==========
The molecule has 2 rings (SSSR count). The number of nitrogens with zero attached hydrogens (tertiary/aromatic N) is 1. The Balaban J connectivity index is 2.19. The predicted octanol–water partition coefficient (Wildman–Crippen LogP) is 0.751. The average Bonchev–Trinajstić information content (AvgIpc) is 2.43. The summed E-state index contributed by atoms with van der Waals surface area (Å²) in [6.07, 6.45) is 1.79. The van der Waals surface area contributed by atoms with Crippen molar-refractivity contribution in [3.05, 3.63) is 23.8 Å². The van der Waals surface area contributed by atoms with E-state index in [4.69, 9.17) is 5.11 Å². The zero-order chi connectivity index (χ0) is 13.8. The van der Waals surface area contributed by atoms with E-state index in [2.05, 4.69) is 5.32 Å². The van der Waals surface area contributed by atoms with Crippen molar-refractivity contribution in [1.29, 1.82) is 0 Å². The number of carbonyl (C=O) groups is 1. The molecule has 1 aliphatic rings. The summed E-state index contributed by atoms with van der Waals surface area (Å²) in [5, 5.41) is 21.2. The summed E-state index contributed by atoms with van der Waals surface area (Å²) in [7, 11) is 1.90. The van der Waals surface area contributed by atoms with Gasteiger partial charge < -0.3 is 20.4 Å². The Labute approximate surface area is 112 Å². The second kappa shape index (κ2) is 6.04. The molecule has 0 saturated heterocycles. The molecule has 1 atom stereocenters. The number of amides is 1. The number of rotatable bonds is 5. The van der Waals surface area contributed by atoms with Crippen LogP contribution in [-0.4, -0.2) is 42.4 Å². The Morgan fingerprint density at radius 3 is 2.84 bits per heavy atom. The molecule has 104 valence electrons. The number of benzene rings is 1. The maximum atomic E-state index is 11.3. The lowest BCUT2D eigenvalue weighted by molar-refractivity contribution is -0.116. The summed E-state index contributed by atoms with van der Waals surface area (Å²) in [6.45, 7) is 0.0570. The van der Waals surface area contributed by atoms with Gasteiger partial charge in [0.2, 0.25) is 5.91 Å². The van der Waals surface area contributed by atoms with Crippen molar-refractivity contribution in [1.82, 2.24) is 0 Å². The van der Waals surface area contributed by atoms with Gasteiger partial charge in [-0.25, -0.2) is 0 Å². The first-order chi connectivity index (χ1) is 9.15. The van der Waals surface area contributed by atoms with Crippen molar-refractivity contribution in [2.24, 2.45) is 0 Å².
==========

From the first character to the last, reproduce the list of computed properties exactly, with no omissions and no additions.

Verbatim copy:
The molecule has 2 rings (SSSR count). The number of nitrogens with zero attached hydrogens (tertiary/aromatic N) is 1. The Balaban J connectivity index is 2.19. The predicted octanol–water partition coefficient (Wildman–Crippen LogP) is 0.751. The average Bonchev–Trinajstić information content (AvgIpc) is 2.43. The summed E-state index contributed by atoms with van der Waals surface area (Å²) in [6.07, 6.45) is 1.79. The van der Waals surface area contributed by atoms with Crippen molar-refractivity contribution in [3.05, 3.63) is 23.8 Å². The van der Waals surface area contributed by atoms with E-state index in [4.69, 9.17) is 5.11 Å². The zero-order chi connectivity index (χ0) is 13.8. The van der Waals surface area contributed by atoms with E-state index in [2.05, 4.69) is 5.32 Å². The van der Waals surface area contributed by atoms with Crippen molar-refractivity contribution in [1.29, 1.82) is 0 Å². The number of carbonyl (C=O) groups is 1. The molecule has 1 aliphatic rings. The summed E-state index contributed by atoms with van der Waals surface area (Å²) in [5, 5.41) is 21.2. The summed E-state index contributed by atoms with van der Waals surface area (Å²) in [7, 11) is 1.90. The van der Waals surface area contributed by atoms with Gasteiger partial charge < -0.3 is 20.4 Å². The Labute approximate surface area is 112 Å². The second kappa shape index (κ2) is 6.04. The molecule has 0 saturated heterocycles. The molecule has 1 atom stereocenters. The number of amides is 1. The number of rotatable bonds is 5. The van der Waals surface area contributed by atoms with Crippen LogP contribution in [-0.4, -0.2) is 42.4 Å². The Morgan fingerprint density at radius 3 is 2.84 bits per heavy atom. The molecule has 104 valence electrons. The number of benzene rings is 1. The maximum atomic E-state index is 11.3. The lowest BCUT2D eigenvalue weighted by molar-refractivity contribution is -0.116. The summed E-state index contributed by atoms with van der Waals surface area (Å²) in [6.45, 7) is 0.0570. The van der Waals surface area contributed by atoms with Gasteiger partial charge in [0.2, 0.25) is 5.91 Å². The van der Waals surface area contributed by atoms with Crippen molar-refractivity contribution in [1.82, 2.24) is 0 Å². The van der Waals surface area contributed by atoms with Gasteiger partial charge in [-0.25, -0.2) is 0 Å². The first-order chi connectivity index (χ1) is 9.15. The van der Waals surface area contributed by atoms with Crippen molar-refractivity contribution in [2.24, 2.45) is 0 Å².